Here’s her nursery:
And we added some butterflies since the above photo:
We’ll add something above the changing table with her name, too! (As soon as it’s decided.)
If you asked me a couple weeks or even a week ago, I would have told you that I was maybe freaking out a little bit. I was quite like a deer in headlights the week of my due date. After nine months of confidence that I was ready for this responsibility, I began questioning myself a little more as the idea of becoming a mom was closer to a reality. Am I really ready to be a mother? Am I ready to give birth? But, I think those were feelings that surfaced since the date I had been counting down to for almost a year was quickly approaching. Now, I feel more ready than ever to take on the best job in the world - to be a mom - with the most amazing man - my husband. We are over the moon with excitement and cannot wait to meet our beautiful daughter.
So, here’s hoping I can keep up with my posts once I have the baby! It might just be an entertaining account of our mission to survive. :-)
This past weekend I ran in support of a cause - one that is very close to my heart for many reasons. On Sunday, the Angus Barn in North Raleigh hosted the 24th annual Walk for Hope to raise awareness and funds for better treatment options for mental illness. (Fun fact: Chris proposed to me during dinner at Angus Barn!)
So now that you’re wondering why I feel so passionate about this cause, let me drag it on a little more by telling you about the race day experience. I beat the sun and woke up that morning at 5:30 so I could leave the house with enough time to get to the shuttle. Unlike most race days, I was hardly prepared. I searched on my phone the night before, while out at a concert I might add, to find out what time the race started, how to get there and what I even needed to bring. Riding to the shuttle pickup that morning I realized that no matter how many races I’ve done - big or small - I still get a stomach full of swarming butterflies. I’m also pretty practiced at fearing the emotion of disappointment in myself.
As soon as I took my seat on the shuttle someone was already asking me how I was doing that morning. It happened to be that I sat down next to Michael, a very nice man with a mental illness. I could guess what it was but it would just be an assumption. I found out that he worked at Angus Barn once a week doing “whatever they needed help with”. He was not running or walking in the race but was going that morning to volunteer. We had a great conversation, and I walked away with a smile and an ache in my heart. Why must bad things happen to good people? When we exited the shuttle bus up the hill to Angus Barn he greeted several other people with hugs and a warming, contagious smile, and I parted ways to find the registration table.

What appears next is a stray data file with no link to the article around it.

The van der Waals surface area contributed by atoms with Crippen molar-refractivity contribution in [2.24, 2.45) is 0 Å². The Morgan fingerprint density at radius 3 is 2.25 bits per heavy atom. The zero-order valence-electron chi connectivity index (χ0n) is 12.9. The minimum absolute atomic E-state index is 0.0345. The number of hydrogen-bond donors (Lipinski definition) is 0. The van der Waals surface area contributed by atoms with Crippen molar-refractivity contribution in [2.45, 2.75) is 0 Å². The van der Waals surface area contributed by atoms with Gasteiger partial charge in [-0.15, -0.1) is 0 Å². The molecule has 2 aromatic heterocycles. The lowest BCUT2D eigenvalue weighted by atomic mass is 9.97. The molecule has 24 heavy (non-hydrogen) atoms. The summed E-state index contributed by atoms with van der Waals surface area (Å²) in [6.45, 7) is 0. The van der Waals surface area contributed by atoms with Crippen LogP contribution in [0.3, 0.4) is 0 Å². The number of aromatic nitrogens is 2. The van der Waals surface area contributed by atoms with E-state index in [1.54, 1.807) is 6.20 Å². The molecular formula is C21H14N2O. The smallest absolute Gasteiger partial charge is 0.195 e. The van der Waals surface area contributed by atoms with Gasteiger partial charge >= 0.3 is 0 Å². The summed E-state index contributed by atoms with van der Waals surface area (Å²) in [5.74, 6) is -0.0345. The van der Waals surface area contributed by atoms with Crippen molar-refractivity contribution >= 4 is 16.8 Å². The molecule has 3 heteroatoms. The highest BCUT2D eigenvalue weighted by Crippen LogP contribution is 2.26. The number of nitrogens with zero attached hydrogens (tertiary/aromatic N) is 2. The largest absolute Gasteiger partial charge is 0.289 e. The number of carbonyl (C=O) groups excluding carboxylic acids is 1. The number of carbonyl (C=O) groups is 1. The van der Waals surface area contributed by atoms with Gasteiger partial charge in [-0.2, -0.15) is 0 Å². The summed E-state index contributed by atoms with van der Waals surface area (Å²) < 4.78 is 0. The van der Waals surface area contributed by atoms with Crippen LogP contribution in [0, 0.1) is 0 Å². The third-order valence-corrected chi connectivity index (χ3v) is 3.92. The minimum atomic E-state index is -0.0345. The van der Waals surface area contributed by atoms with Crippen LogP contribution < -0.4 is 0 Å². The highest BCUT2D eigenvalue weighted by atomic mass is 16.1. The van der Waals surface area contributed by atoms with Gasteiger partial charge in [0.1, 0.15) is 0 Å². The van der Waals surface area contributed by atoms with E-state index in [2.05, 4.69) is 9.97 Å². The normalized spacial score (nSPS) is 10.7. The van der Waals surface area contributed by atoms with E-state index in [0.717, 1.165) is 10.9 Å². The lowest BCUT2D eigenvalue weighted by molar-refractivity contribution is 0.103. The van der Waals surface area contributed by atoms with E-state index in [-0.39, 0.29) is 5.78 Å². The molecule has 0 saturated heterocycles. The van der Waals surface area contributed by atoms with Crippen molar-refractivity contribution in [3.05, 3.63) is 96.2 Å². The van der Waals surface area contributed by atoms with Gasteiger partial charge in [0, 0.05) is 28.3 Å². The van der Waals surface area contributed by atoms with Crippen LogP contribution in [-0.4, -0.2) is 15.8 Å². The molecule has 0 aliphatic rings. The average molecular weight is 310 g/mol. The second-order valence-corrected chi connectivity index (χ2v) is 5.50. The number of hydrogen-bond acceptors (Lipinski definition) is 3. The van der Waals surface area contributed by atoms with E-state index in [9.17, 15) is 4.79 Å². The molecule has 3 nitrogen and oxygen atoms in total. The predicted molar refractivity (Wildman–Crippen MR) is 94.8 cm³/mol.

BEFORE THE START
I had an hour before the 10K runners started so I took the time to walk around and look at the various booths being set up. They read “Suicide Survivors” and “UNC Psychiatry”, among others. There were large yellow banners from several of the 24 years the race has been established with headers that read “I Walked for Hope in [Year] For …” with hundreds of reasons why people supported the event. I stood there and read posts like, For my sister who was full of life - RIP, For all those fighting this terrible disease including myself, and Because I want to win this race (and in parenthesis) I won this race!. It was fairly obvious that a sufferer recorded the last post. More testimonials here. Few people had made it to the Angus Barn at this point so I took the time to enjoy the quiet morning and a little “me time”. Since I participated as a part of my company’s team I saw a few colleagues before taking position on the start line, and at 9am we were off and running. Pun intended.
We took off on a significant incline; a hill in true Raleigh form, and about a mile into the race we turned into Umstead State Park. Umstead is gorgeous. We ran mostly on gravel so it wasn’t hard on our feet but there were perfectly timed spots of trail running as well. Autumn-colored trees surrounded us, curving inward above the running path, with a glint of morning sunlight peeking through the leaves. About halfway we circled a sparkling lake that could have been drawn, framed and hung. I remember at one point I was listening to Dax Johnson’s Canon on my iPhone looking up beyond the leaves and into the sunlight, and feeling like I wasn’t running alone. If you see those Nike commercials or ads of determined, fit runners training at the break of dawn in the most breathtaking surroundings, it would have been this day and on this route. Although, I’m sure I was a little more heavy-footed and a little less graceful than the runners I’m referring to. The weather was chilly - barely touching 50 degrees at the start and warming up a little by the end. I was comfortable in my black capri running pants and my black Boston Marathon running jacket. I pushed myself this race - hard. I didn’t have my GPS watch on me this time - just a iPhone app that doesn’t advertise your pace throughout the run - so I knew I had to feel uncomfortable in my speed if I wanted a good time, which is exactly what I did. Toward the end I was breathing so hard that I was self-conscious when I was around other runners, but I kept saying to myself, “No more than 20 minutes to go.” (Or whatever the time was.) Anyone can push themselves for 20 minutes, right? Right. I pushed up and over the last couple of hills and finished strong with a volunteer shouting my time as I crossed the line.
I crossed the finish line around 52 minutes tired and out of breath, but with a better time than I had imagined getting that day. While it’s not near my best pace I’m happy with it considering the hills we faced and the lack of training I was prepared with. Walking back to the booths and festivities I snuck a smile feeling proud of what I’ve accomplished after being so hard on myself before we even began. Race results here!